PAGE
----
Take the 2-minute tour ×
Mathematics Stack Exchange is a question and answer site for people studying math at any level and professionals in related fields. It's 100% free, no registration required.

Let $A$ be a real symmetric positive definite $n \times n$ matrix. Then there exists some orthogonal matrix $O$ and diagonal matrix $D$ such that $O^T D O = A$, where $O$ has entries the eigenvectors of $A$ and $D$ has entries the real eigenvalues of $A$.

Let $x_0$ be some point in $\mathbb{R}^n$, and consider the vector $y = x_0 + O(x-x_0)$.

Then if I have any real twice-differentiable function $u: \mathbb{R}^n \to \mathbb{R}$, why can I write $$u_{x_i} = \sum_{k=1}^n u_{y_k} o_{ki}$$ and $$u_{x_i x_j} = \sum_{k,l=1}^n u_{y_k y_l} o_{ki} o_{lj}$$ where $o_{ki}$ is the entry in the $k$-th row and $i$-th column of the matrix $O$?

Also, what should be the geometric picture I have when I think about this vector $y$, and what part, if any, does the specific choice of $x_0$ play in these calculations?

share|improve this question

1 Answer 1

This has nothing to do with $O$ being orthogonal. If $O$ is any matrix at all, the first equation is true. By the chain rule, we have

$$\frac{\partial u}{\partial x_i} = \sum_k \frac{\partial u}{\partial y_k}\frac{\partial y_k}{\partial x_i}.$$

What is $\frac{\partial y_k}{\partial x_i}$? Well, since $x_0$ is constant and $O$ is constant, we have $Ox_0$ constant as well. When taking derivatives, we can ignore the constant pieces (so $x_0$ plays no role at all). We have $ y_k = (Ox)_k + (x_0)_k + (Ox_0)_k = \sum_j o_{kj}x_j + (x_0)_k +(Ox_0)_k$. Taking the partial with respect to $x_i$ gives $\frac{\partial y_k}{\partial x_i} = o_{ki}$.

Plugging this into the above formula for $\frac{\partial u}{\partial x_i}$ gives the first result.

The second result follows from the first result after noting that $o_{ki}$ is constant and replacing $u$ in the previous derivation with $u_{x_i}$.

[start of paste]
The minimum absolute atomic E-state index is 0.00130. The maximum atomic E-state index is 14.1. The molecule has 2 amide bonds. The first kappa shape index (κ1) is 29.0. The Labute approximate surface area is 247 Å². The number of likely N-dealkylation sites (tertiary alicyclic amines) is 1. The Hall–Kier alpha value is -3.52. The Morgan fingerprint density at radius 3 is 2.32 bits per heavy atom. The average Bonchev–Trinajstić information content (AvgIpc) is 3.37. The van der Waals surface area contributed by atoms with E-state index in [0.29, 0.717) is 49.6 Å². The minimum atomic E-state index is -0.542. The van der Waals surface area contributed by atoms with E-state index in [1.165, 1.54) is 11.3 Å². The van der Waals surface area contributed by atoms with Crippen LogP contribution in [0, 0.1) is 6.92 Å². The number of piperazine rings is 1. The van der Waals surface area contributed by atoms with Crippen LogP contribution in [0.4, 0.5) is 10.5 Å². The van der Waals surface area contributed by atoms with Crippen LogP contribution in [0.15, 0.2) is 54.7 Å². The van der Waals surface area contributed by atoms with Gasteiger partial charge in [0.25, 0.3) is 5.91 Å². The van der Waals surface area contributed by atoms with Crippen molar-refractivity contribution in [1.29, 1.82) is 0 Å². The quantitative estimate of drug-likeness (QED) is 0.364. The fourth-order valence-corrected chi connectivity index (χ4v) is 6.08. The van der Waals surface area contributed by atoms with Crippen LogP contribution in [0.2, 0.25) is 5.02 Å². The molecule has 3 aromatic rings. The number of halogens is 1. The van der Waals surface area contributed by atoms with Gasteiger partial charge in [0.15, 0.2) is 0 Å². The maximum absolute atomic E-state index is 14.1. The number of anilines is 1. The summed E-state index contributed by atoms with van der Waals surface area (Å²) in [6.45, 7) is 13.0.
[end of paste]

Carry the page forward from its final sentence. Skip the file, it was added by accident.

share|improve this answer
    
Thanks for the quick response! I have one question about what you wrote. Why is the expression on the left not $\frac{\partial u \circ y}{\partial x_i}$ instead of just $\frac{\partial u}{\partial x_i}$? –  user1736 Dec 21 '11 at 3:35
    
@user1736: If you were to write out the left side, it would be $\frac{\partial u(y(x))}{\partial x_i}$, but most people write it as I did. –  Jason DeVito Dec 21 '11 at 14:42
    
Oh, I see. I just saw the notation in wikipedia too. Those two expressions aren't generally the same function though, right? –  user1736 Dec 21 '11 at 19:18
    
@user1736: Well, interpreted literally, you're right - the domain of what I wrote is "domain of y's" while the domain of the proper form is "domain of x's", and these domains need not be the same.. But $\frac{\partial u}{\partial x_i}$ only makes sense (due the domain issues) if "u", in this context, means "u$\circ$ y". In short, it may be shoddy notation technically, but in practice there's rarely any cause of confusion (at least, once you get used to it) and it's used quite commonly. –  Jason DeVito Dec 21 '11 at 19:27
    
Yea, sorry for the trouble but I guess I am still not used to it. So the only difference between the two partial derivatives is the extra mapping that changes the domains? As an example, if I look at the set $\{y: \frac{\partial u(y)}{\partial x_i} >0\}$, then is $\{x: \frac{\partial u(y(x))}{\partial x_i} > 0\}$ just the set of $x$ that $y$ maps into the first set? –  user1736 Dec 21 '11 at 20:08

Your Answer

 
discard

By posting your answer, you agree to the privacy policy and terms of service.

Not the answer you're looking for? Browse other questions tagged or ask your own question.